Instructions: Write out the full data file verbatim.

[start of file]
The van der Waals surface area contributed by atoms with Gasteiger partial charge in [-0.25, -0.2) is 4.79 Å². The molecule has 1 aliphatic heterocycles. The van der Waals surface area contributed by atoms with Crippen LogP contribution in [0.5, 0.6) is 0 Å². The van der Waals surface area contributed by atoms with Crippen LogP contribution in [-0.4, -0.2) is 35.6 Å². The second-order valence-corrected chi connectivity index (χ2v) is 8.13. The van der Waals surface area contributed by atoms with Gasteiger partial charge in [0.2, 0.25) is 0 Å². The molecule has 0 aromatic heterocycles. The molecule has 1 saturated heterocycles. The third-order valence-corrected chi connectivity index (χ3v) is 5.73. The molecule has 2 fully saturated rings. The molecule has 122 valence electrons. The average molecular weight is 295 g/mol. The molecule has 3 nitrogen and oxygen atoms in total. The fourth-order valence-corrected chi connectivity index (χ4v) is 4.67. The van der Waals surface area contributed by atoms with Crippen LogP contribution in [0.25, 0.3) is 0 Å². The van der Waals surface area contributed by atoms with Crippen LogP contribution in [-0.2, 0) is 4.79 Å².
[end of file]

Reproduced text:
The van der Waals surface area contributed by atoms with Gasteiger partial charge in [-0.25, -0.2) is 4.79 Å². The molecule has 1 aliphatic heterocycles. The van der Waals surface area contributed by atoms with Crippen LogP contribution in [0.5, 0.6) is 0 Å². The van der Waals surface area contributed by atoms with Crippen LogP contribution in [-0.4, -0.2) is 35.6 Å². The second-order valence-corrected chi connectivity index (χ2v) is 8.13. The van der Waals surface area contributed by atoms with Gasteiger partial charge in [0.2, 0.25) is 0 Å². The molecule has 0 aromatic heterocycles. The molecule has 1 saturated heterocycles. The third-order valence-corrected chi connectivity index (χ3v) is 5.73. The molecule has 2 fully saturated rings. The molecule has 122 valence electrons. The average molecular weight is 295 g/mol. The molecule has 3 nitrogen and oxygen atoms in total. The fourth-order valence-corrected chi connectivity index (χ4v) is 4.67. The van der Waals surface area contributed by atoms with Crippen LogP contribution in [0.25, 0.3) is 0 Å². The van der Waals surface area contributed by atoms with Crippen LogP contribution in [-0.2, 0) is 4.79 Å².